Better batteries are the key to unlocking countless technological and environmental improvements, from longer life cycles on smartphones to hybrid cars that can recharge in minutes instead of hours to a greener electrical grid.
Battery Streak is not a battery manufacturer. Instead, it makes material that allows lithium-ion batteries to charge faster while staying at room temperature with a longer battery life.
Charge and discharge rates of a battery are governed by C-rates. In Battery Streak’s tests, its technology can more than double the discharge power of widely used Panasonic batteries. When charging, it can deliver a 6C charge that captures 80% of the battery’s life in just 10 minutes, 12 times faster than other battery charging capabilities.
And, Battery Streak can do all of this without overheating the battery.
“This is the ticket,” Alpern said. “Some people want fast charge, some people want more safety, some people want longer life. It’s a little matrix … but that’s the meat and potatoes of this technology, it doesn’t heat up.”
The average consumer wants batteries with higher power that charge faster, but the chemical process in charging causes the item to overheat, which could shorten the battery life and, in some cases, destroy the device.
Batteries with Battery Streak’s components have “pseudo-capacitor features,” Alpern said. A capacitor stores energy physically, in a form similar to static electricity, rather than chemically.
“It acts like a capacitor and it can distribute energy very quickly but it can also hold energy like a battery,” Alpern said.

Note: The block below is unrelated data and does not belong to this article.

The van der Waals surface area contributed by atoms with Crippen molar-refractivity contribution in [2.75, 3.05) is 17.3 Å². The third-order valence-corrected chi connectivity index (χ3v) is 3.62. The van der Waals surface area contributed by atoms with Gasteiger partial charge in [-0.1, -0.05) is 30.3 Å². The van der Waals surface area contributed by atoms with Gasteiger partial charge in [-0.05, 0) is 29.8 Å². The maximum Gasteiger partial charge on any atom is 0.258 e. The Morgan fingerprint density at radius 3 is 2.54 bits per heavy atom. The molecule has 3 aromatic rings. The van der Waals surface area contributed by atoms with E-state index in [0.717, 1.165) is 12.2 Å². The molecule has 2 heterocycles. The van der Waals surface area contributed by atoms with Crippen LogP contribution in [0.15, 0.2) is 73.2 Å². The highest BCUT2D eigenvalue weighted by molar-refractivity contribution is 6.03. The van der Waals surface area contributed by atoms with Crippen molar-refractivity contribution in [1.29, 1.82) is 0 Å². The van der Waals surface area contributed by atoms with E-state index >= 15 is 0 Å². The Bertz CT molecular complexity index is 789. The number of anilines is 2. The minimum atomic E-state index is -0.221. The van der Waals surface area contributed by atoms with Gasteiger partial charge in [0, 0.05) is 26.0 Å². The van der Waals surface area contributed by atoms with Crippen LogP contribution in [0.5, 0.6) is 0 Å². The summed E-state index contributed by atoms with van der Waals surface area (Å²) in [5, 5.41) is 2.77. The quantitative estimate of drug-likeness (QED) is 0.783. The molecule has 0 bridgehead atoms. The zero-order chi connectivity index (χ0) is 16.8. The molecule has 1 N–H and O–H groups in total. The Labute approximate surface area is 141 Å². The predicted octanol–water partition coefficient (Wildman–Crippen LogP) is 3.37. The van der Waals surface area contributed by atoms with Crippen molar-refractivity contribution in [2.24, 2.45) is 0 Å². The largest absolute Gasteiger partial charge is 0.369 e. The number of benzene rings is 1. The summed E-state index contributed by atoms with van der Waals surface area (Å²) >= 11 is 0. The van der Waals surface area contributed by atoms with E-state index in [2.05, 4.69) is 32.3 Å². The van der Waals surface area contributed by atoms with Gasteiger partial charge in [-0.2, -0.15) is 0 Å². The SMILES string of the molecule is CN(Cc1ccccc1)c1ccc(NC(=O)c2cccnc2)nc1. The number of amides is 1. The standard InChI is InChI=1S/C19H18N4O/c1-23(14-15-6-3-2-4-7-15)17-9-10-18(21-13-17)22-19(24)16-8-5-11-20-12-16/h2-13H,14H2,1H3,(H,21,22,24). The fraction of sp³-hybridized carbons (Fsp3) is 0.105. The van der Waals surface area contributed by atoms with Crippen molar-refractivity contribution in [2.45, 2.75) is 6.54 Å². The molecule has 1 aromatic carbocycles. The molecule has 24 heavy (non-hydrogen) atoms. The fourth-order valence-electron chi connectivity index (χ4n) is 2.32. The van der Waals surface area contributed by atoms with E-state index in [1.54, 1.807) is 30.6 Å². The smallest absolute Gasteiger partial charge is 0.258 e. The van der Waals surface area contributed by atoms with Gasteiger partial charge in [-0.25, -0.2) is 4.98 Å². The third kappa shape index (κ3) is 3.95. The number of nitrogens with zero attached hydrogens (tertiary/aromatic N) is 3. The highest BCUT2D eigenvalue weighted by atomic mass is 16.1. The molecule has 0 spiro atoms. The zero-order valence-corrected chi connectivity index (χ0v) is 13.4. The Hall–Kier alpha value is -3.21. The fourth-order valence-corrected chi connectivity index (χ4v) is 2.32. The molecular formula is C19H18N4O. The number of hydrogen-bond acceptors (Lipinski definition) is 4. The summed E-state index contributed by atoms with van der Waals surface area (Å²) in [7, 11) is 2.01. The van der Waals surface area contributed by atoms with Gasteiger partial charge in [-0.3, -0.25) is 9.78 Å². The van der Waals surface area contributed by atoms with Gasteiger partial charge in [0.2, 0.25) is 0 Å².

The problem with capacitors is that they leak energy when not in use, which Alpern said isn’t an issue for a Battery Streak-powered battery.
Battery’s Streak’s material can also be used on an existing battery, which Alpern said is “a real big selling point for us.”
“You don’t have to retool, you don’t have to buy new equipment,” he said. “We’re going to use our slurry, our powders, and you can put it on your existing battery, run our material and the end product is going to have better life and operating capacity.”
Battery Streak is a spin-out of UCLA. The Office of Naval Research provided funding to UCLA to develop material that met certain energy profiles, and the Battery Streak technology was developed by professors Bruce Dunn and Sarah Tolbert. They partnered with current CEO David Grant, who built a company around the idea.
The team is still just getting started. Battery Streak has five employees and closed its Series A funding round last October, raising more than $5 million.
With that money, the company moved into its new facility in Camarillo in March, scaled up its operations and started its early manufacturing stage.
Battery Streak is now sending its early materials out to potential partners, allowing them to test it and ask for any specifications and re-tooling.
Alpern expects first sales of their materials to be ready by early 2023, after COVID-related delays messed up the timeline a bit.
Those potential partners include the U.S. Navy and Army, as well as makers of medical devices and power tools.
One day, Battery Streak hopes to see its material used in electric vehicles batteries, helping to improve the technology for wider adoption of green vehicles.
Battery Streak also plans on licensing its technology to U.S. battery manufacturers, as those companies can produce the powder material faster.
The Department of Energy is awarding grants from $50 million to $100 million for companies working with advanced battery technology. If Battery Streak were to receive one of those, it could become a battery manufacturer, but for now, the company is focused on making sure its production line is up by the third quarter of this year.
“I’m incredibly optimistic about the opportunities that we have only because, primarily because we are demonstrating a real technology that exists today that is exceeding everything else that anybody can put next to it,” Alper said. “We’re doing it. Nobody else that I’ve seen is doing it.”
This article by Jorge Mercado first appeared in Pacific Coast Business Times
Photo: Rob Varela